Install different packages for each run of a taskPythonVirtualenvOperator,
BranchPythonVirtualenvOperator

Another consideration when choosing an operator is the infrastructure you have available. Operators that run tasks in Kubernetes pods allow you to have full control over the environment and resources used, but they require a Kubernetes cluster. Operators that run tasks in Python virtual environments are easier to set up, but do not provide the same level of control over the environment and resources used.

RequirementsDecoratorsOperators
A Kubernetes cluster@task.kubernetesKubernetesPodOperator
A Docker image@task.kubernetes (with Python installed)KubernetesPodOperator (with or without Python installed)
A Python binary@task.external_python,
@task.branch_external_python,
@task.virtualenv (*),
@task.branch_virtualenv (*)
ExternalPythonOperator,
BranchExternalPythonOperator,
PythonVirtualenvOperator (*),
BranchPythonVirtualenvOperator (*)

*Only required if you need to use a different Python version than your Airflow environment.

External Python operator

The ExternalPython operator, @task.external_python decorator or ExternalPythonOperator, runs a Python function in an existing virtual Python environment, isolated from your Airflow environment. To use the @task.external_python decorator or the ExternalPythonOperator, you need to create a separate Python environment to reference. You can use any Python binary created by any means.

The easiest way to create a Python environment when using the Astro CLI is with the Astronomer PYENV BuildKit. The BuildKit can be used by adding a comment on the first line of the Dockerfile as shown in the following example. Adding this comment enables you to create virtual environments with the PYENV keyword.

# syntax=quay.io/astronomer/airflow-extensions:v1

FROM quay.io/astronomer/astro-runtime:10.3.0-python-3.11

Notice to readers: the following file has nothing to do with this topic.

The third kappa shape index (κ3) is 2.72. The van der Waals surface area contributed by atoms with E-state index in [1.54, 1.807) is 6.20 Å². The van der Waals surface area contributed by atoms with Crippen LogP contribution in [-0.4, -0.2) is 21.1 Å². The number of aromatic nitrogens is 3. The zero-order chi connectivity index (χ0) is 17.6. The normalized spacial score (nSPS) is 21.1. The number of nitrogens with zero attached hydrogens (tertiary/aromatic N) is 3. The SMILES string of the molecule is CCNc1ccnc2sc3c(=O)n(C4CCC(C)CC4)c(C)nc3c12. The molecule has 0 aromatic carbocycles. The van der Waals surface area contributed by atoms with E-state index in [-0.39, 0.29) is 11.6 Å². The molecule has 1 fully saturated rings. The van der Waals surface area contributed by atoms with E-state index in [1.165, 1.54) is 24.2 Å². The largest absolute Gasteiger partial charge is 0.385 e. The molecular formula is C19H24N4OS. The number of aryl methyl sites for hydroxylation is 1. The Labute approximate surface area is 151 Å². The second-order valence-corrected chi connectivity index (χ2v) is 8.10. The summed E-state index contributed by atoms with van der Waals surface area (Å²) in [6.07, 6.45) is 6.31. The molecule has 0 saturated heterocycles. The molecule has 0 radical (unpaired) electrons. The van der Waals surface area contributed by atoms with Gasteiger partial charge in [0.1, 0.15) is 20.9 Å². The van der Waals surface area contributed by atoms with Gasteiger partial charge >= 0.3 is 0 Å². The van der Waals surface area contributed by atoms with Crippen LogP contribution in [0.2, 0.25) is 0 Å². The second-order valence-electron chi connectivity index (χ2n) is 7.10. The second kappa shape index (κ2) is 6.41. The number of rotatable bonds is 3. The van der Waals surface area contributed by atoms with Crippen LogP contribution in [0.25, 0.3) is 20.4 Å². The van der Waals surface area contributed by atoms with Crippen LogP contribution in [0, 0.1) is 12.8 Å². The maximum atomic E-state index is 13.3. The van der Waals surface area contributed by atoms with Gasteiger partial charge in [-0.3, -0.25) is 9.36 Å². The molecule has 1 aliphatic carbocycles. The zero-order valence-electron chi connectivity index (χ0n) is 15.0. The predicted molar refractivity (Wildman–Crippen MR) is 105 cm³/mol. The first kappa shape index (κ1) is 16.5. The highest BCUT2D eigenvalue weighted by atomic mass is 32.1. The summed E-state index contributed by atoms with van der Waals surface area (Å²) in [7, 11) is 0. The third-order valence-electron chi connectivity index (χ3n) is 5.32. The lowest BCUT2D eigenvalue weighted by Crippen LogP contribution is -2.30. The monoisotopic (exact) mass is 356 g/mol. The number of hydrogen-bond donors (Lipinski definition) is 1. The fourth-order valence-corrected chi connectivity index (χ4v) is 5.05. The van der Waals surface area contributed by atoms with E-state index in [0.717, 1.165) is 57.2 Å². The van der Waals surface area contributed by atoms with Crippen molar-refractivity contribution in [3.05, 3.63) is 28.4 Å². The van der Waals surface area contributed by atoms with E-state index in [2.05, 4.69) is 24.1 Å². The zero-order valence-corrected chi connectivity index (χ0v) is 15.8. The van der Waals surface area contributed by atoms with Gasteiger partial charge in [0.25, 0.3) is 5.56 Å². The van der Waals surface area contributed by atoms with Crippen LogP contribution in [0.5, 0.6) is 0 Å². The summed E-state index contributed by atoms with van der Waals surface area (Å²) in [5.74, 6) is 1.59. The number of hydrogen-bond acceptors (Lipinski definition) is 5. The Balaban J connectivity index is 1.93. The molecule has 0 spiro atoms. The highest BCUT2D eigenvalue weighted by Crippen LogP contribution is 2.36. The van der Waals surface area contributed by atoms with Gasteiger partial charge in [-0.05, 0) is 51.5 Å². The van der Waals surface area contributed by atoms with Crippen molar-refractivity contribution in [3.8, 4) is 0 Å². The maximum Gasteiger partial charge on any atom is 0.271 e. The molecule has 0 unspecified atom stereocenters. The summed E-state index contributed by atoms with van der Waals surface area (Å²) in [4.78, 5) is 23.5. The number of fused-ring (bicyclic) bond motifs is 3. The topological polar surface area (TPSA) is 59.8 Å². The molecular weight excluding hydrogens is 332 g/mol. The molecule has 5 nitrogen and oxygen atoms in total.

# create a virtual environment for the ExternalPythonOperator and @task.external_python decorator
# using Python 3.9 and install the packages from epo_requirements.txt
PYENV 3.9 epo_pyenv epo_requirements.txt
note

To use the BuildKit, the Docker BuildKit Backend needs to be enabled. This is the default as of Docker Desktop version 23.0, but might need to be enabled manually in older versions of Docker.

You can add any Python packages to the virtual environment by putting them into a separate requirements file. In this example, by using the name epo_requirements.txt. Make sure to pin all package versions.

pandas==1.4.4
warning

Installing Airflow itself and Airflow provider packages in isolated environments can lead to unexpected behavior and is not recommended. If you need to use Airflow or Airflow provider modules inside your virtual environment, Astronomer recommends to choose the @task.virtualenv decorator or the PythonVirtualenvOperator. See Use Airflow packages in isolated environments.

After restarting your Airflow environment, you can use this Python binary by referencing the environment variable ASTRO_PYENV_<my-pyenv-name>. If you choose an alternative method to create you Python binary, you need to set the python parameter of the decorator or operator to the location of your Python binary.

To run any Python function in your virtual environment, use the @task.external_python decorator on it and set the python parameter to the location of your Python binary.

# from airflow.decorators import task
# import os

@task.external_python(python=os.environ["ASTRO_PYENV_epo_pyenv"])
def my_isolated_task():
import pandas as pd
import sys
print(f"The python version in the virtual env is: {sys.version}")
print(f"The pandas version in the virtual env is: {pd.__version__}")
# your code to run in the isolated environment

To get a list of all parameters of the @task.external_python decorator / ExternalPythonOperator, see the Astronomer Registry.

Virtualenv operator